“Job creation should be a top priority for Congress and the Keystone XL pipeline would undoubtedly create jobs for Americans at a time when our nation needs them most. Moreover, it would contribute to our nation’s energy security which is critical to economic growth. It is time to put partisanship aside and start moving legislation that will help put Americans back to work.”
Sen. Bob Corker:
“The Keystone pipeline will create thousands of American jobs and provide our country with access to a large supply of North American energy. There is no good reason to block this project when we really need the energy and the jobs the pipeline would generate.”
Sen. Jeff Sessions:
“Instead of pouring money into politically-favored companies like Solyndra, the President should have allowed the construction of the Keystone Pipeline which would have produced thousands of good-paying jobs. This bill is a great way to create jobs without adding to the debt and will make our country stronger and more energy independent.”
Sen. Lindsey Graham:
“The Obama Administration’s decision to delay construction of the Keystone XL pipeline was irresponsible. Keystone XL will create thousands of jobs in the United States and also help reduce our dependence on oil from the Middle East and Venezuela. The construction and operation of Keystone XL is an economic and energy must-do for the United States. I am pleased to support this effort and am hopeful it will pass the Congress in a strong, bipartisan vote.”
Sen. Jim Risch:
“The decision by President Obama to deny the permit for the Keystone XL oil pipeline was flat wrong and puts politics before jobs and economic growth. That denial could very well allow the Chinese government to strike a deal and have the oil shipped to them instead of the U.S. This legislation prevents that by clearing the way for this project to move forward.”
Jan 28, 2012
“The President’s recent recess appointments were unconstitutional. As a Senator, sworn to protect and defend the Constitution, I am duty-bound to resist the president’s actions and seek to restore our nation's proper constitutional order.
“Ironically, the President invoked our Founding Fathers in his remarks claiming they did not envision such a defense of our constitutional rights. In fact, the Founding Fathers specifically instituted a system of checks and balances designed to protect American liberties against the unrestrained power of a tyrannical Executive. The Founders worried that one branch would attempt to assert its will over the others, so they supplied each branch with tools and incentives to resist such encroachments. That is what I am exercising here.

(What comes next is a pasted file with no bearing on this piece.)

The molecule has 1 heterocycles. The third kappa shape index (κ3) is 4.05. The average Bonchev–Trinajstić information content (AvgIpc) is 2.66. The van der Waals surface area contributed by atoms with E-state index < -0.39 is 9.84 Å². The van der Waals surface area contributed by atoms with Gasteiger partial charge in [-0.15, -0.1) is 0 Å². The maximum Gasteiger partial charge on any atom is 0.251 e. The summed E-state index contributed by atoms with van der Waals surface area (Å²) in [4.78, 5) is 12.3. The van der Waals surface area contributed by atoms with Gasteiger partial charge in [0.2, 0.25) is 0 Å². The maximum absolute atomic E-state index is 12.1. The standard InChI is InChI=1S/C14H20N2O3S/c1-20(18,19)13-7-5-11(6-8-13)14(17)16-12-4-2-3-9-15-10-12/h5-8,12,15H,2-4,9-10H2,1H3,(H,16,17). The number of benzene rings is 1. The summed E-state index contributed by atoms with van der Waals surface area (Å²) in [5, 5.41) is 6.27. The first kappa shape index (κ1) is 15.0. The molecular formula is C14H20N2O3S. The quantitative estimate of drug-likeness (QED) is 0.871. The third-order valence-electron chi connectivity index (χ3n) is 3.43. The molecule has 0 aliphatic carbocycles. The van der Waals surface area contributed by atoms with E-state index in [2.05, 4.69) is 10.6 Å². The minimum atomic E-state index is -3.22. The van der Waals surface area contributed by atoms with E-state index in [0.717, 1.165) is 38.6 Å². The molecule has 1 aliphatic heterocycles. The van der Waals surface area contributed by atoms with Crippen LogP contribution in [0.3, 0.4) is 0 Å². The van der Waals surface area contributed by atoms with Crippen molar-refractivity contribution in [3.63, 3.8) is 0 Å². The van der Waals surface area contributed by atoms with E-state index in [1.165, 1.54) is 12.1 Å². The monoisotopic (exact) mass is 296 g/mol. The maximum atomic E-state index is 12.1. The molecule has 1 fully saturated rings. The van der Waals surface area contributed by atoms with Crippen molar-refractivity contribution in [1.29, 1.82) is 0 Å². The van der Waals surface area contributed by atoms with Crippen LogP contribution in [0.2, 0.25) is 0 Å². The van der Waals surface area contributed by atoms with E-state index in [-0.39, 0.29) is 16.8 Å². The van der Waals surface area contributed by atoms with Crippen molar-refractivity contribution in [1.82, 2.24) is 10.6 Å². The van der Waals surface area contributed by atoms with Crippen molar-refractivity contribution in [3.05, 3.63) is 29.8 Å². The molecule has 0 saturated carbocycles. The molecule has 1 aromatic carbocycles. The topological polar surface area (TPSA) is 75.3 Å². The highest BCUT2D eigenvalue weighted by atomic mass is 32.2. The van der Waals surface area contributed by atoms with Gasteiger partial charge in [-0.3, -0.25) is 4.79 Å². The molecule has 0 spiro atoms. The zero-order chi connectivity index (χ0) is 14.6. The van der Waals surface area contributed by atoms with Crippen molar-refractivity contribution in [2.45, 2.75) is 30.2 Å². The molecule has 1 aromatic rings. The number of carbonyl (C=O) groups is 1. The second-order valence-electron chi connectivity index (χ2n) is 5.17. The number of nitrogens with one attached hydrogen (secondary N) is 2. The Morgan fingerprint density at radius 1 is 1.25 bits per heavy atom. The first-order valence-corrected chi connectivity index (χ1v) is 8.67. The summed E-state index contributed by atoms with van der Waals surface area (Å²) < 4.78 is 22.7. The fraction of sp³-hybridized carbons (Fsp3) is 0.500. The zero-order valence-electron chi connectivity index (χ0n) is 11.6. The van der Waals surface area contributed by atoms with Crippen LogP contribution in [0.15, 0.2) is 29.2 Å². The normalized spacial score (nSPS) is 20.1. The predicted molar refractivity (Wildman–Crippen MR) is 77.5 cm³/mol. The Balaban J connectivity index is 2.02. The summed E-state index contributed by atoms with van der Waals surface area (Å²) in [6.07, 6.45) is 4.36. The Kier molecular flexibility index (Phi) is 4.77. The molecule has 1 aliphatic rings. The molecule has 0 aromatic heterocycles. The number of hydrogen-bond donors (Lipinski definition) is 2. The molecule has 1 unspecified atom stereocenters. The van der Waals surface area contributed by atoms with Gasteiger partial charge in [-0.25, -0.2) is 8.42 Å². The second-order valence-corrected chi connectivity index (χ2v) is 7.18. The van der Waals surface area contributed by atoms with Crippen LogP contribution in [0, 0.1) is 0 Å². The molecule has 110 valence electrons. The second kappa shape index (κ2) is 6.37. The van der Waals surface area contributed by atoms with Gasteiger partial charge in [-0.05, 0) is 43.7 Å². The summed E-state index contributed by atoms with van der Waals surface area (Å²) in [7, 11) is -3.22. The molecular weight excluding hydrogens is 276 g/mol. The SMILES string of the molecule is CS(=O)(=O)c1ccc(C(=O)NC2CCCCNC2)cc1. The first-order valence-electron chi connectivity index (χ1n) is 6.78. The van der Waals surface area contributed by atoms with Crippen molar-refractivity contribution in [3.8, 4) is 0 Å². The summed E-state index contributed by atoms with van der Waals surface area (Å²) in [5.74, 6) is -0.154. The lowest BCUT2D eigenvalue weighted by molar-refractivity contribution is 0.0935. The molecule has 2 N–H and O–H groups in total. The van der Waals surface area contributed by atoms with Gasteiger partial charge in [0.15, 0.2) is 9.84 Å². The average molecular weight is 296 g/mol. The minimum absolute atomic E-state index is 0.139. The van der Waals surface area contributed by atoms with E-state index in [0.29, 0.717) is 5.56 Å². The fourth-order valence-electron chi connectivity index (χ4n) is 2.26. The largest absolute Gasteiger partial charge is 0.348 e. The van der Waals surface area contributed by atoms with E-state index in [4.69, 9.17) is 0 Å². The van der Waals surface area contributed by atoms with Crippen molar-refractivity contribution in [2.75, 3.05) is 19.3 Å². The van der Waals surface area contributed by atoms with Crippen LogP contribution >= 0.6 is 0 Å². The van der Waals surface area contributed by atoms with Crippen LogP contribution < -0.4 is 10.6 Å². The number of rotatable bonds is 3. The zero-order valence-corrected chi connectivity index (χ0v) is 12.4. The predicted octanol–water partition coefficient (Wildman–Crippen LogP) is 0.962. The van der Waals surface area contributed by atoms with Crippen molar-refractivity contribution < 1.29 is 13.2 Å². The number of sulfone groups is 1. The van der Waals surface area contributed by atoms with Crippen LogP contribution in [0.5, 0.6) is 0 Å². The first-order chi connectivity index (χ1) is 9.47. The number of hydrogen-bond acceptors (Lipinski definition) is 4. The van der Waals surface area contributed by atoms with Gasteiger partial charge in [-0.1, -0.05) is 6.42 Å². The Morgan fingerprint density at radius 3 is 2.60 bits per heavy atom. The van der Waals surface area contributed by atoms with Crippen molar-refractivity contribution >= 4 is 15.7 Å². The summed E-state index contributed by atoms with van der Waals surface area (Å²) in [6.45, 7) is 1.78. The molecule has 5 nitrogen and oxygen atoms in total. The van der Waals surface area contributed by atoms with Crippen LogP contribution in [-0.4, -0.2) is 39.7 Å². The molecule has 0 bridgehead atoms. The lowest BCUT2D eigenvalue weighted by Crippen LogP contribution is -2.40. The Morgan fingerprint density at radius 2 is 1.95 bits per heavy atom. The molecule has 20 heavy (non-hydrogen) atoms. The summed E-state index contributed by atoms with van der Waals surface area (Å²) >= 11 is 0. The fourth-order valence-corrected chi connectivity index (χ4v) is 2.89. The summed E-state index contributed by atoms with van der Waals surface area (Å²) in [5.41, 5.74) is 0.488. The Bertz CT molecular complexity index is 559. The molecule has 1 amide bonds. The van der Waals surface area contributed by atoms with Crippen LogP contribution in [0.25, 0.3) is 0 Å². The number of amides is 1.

“Sadly, the President has sought to make this a partisan issue; but the Constitution is not partisan. The Constitution does not allow any president, Republican or Democrat, to circumvent the Senate in making appointments, and I will resist, just as vigorously, members of my own party who would attempt to do the same thing.
“I ask the President to stop campaigning briefly and reread the relevant portions of the Constitution.
“Article Two, Section Two says the president ‘shall nominate, and by and with the Advice and Consent of the Senate, shall appoint Ambassadors, other public Ministers and Consuls, Judges of the supreme Court, and all other Officers of the United States…’ and that ‘The President shall have power to fill up all Vacancies that may happen during the Recess of the Senate, by granting Commissions which shall expire at the End of their next Session.’
“Appointments may be made if one of two conditions are satisfied: either the Senate has given its advice and consent, or when the Senate is in recess. The Senate did not consent to these appointments; nor was it in recess. The President cannot make appointments unilaterally and he does not have the authority unilaterally to decide whether the Senate is in recess. These appointments were therefore unconstitutional.
“From ObamaCare to the takeover of the auto industry to his unconstitutional attempt to make recess appointments, the president has consistently shown almost no regard for the constitutional limitations placed on his office.
“That is why I must take a stand. And I call on all Americans – Republicans, Democrats, Independents – who care about our nation, to stand with me in opposition to this blatant and egregious encroachment on our basic constitutional liberties.”